[ExI] any exact copy of you is you + universe is infinite = you are guaranteed immortality

Jef Allbright jef at jefallbright.net
Fri Jun 15 17:38:20 UTC 2007

On 6/15/07, Stathis Papaioannou <stathisp at gmail.com> wrote:
> On 15/06/07, Eliezer S. Yudkowsky <sentience at pobox.com> wrote:
> > I mention this to show that the question of what it feels like to have
> > a lot of copies of yourself - what kind of subjective outcome to
> > predict when you, yourself, run the experiment - is not at all
> > obvious.  And the difficulty of imagining an experiment that would
> > definitively settle the issue, especially if observed from the
> > outside, or what kind of state of reality could correspond to
> > different subjective experimental results, is such as to suggest that
> > I am just deeply confused about the whole issue.
> >
> Related conundrums:
> In a duplication experiment, one copy of you is created intact, while the
> other copy of you is brain damaged and has only 1% of your memories. Is the
> probability that you will find yourself the brain-damaged copy closer to 1/2
> or 1/100?

Doesn't this thought-experiment and similar "paradoxes" make it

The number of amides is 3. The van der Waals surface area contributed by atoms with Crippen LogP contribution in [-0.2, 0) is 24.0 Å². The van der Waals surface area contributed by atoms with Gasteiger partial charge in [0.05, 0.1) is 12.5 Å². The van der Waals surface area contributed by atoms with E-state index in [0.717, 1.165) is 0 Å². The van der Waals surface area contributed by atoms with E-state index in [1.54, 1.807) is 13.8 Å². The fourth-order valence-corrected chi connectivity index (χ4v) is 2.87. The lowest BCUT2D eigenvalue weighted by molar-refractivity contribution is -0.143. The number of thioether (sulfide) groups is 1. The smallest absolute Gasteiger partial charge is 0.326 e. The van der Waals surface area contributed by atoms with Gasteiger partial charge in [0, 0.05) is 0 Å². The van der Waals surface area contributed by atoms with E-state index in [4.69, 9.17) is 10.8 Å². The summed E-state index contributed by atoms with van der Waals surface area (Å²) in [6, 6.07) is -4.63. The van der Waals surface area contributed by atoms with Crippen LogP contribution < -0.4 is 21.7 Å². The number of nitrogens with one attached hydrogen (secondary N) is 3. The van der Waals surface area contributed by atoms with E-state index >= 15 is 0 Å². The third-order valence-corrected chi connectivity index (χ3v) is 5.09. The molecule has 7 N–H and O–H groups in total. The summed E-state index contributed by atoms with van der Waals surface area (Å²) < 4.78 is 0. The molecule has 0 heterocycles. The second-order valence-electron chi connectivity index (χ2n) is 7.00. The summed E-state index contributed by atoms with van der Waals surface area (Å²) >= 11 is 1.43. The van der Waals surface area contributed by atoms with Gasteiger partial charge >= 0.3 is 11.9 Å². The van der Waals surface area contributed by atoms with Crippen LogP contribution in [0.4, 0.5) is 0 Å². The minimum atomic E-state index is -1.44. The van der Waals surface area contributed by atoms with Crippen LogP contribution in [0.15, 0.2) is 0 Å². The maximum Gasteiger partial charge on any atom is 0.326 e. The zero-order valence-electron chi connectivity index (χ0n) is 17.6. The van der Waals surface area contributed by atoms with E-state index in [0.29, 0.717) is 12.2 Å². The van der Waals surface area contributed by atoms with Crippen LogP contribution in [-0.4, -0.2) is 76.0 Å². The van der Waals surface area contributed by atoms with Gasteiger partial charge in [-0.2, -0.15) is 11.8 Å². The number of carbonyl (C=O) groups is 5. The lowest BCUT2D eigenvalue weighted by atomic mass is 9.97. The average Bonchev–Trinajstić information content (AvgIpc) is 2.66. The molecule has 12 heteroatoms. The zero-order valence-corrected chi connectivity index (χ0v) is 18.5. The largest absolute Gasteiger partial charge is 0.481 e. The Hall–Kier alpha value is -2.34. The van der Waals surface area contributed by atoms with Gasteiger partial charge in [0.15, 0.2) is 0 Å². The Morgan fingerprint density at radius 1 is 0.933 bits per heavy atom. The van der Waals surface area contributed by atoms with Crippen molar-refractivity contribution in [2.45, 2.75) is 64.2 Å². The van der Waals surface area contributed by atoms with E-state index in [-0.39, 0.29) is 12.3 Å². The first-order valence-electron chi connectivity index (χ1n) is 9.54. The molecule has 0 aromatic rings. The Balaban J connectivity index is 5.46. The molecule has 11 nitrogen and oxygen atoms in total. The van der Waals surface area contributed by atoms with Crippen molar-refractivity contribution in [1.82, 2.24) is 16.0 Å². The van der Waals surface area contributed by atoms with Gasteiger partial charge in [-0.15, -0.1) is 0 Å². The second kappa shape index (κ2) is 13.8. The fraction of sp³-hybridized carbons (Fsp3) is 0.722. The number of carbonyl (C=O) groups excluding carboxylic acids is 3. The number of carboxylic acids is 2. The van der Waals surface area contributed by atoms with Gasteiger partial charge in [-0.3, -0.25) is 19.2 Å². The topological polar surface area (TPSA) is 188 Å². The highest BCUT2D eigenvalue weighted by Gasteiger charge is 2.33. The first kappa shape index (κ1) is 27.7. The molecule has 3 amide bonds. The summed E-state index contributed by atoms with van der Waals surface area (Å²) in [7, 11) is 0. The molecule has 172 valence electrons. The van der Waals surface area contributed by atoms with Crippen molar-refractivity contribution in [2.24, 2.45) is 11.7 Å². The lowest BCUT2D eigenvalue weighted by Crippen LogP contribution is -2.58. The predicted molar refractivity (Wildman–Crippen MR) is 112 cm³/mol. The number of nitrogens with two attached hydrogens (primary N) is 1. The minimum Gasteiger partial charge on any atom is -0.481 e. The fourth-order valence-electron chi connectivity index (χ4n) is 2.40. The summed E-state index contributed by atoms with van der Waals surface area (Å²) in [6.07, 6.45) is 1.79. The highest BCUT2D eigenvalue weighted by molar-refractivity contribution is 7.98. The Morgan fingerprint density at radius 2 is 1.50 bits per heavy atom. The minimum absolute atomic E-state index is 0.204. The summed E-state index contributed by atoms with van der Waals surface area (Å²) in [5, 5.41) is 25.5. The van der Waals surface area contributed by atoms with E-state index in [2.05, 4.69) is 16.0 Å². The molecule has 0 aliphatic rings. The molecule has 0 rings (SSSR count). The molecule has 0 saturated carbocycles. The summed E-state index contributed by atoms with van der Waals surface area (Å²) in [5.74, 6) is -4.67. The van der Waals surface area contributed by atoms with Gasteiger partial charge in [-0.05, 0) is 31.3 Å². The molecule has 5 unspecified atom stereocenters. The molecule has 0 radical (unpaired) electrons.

blindingly obvious that it's silly to think that "you" exist as an
independent ontological entity?

Prior to duplication, there was a single biological agent recognized
as Stathis.  Post-duplication, there are two very dissimilar
biological agents with recognizably common ancestry.  One of these
would be recognized by anyone (including itself) as being Stathis.
The other would be recognized by anyone (including itself) as being
Stathis diminished.

Where's the paradox?  There is none, unless one holds to a belief in
an essential self.

> In the first stage of an experiment a million copies of you are created. In
> the second stage, after being given an hour to contemplate their situation,
> one randomly chosen copy out of the million is copied a trillion times, and
> all of these trillion copies are tortured.  At the start of the experiment
> can you expect that in an hour and a bit you will almost certainly find
> yourself being tortured or that you will almost certainly find yourself not
> being tortured? Does it make any difference if instead of an hour the
> interval between the two stages is a nanosecond?

I see no essential difference between this scenario and the previous
one above.   How can you possibly imagine that big numbers or small
durations could make a difference in principle?

While this topic is about as stale as one can be, I am curious about
how it can continue to fascinate certain individuals.

- Jef

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